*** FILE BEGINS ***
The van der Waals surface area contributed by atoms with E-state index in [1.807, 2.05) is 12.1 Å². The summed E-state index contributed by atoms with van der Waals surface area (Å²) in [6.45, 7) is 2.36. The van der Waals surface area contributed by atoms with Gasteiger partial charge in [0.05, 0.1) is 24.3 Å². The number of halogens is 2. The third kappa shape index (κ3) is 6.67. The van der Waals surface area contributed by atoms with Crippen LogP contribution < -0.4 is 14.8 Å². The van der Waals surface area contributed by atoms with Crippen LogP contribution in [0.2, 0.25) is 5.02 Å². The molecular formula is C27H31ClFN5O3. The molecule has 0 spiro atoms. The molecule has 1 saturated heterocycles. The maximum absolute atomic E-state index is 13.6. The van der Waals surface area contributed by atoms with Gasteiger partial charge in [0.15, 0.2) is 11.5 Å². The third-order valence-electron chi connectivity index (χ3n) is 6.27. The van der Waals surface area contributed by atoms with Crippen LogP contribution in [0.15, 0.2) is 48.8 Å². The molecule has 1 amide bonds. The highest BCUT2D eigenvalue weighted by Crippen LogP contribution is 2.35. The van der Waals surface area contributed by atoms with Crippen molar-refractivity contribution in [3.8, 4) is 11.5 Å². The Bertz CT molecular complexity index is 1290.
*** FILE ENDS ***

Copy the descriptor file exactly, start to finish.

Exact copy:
The van der Waals surface area contributed by atoms with E-state index in [1.807, 2.05) is 12.1 Å². The summed E-state index contributed by atoms with van der Waals surface area (Å²) in [6.45, 7) is 2.36. The van der Waals surface area contributed by atoms with Gasteiger partial charge in [0.05, 0.1) is 24.3 Å². The number of halogens is 2. The third kappa shape index (κ3) is 6.67. The van der Waals surface area contributed by atoms with Crippen LogP contribution < -0.4 is 14.8 Å². The van der Waals surface area contributed by atoms with Crippen LogP contribution in [0.2, 0.25) is 5.02 Å². The molecular formula is C27H31ClFN5O3. The molecule has 0 spiro atoms. The molecule has 1 saturated heterocycles. The maximum absolute atomic E-state index is 13.6. The van der Waals surface area contributed by atoms with Gasteiger partial charge in [0.15, 0.2) is 11.5 Å². The third-order valence-electron chi connectivity index (χ3n) is 6.27. The van der Waals surface area contributed by atoms with Crippen LogP contribution in [0.15, 0.2) is 48.8 Å². The molecule has 1 amide bonds. The highest BCUT2D eigenvalue weighted by Crippen LogP contribution is 2.35. The van der Waals surface area contributed by atoms with Crippen molar-refractivity contribution in [3.8, 4) is 11.5 Å². The Bertz CT molecular complexity index is 1290.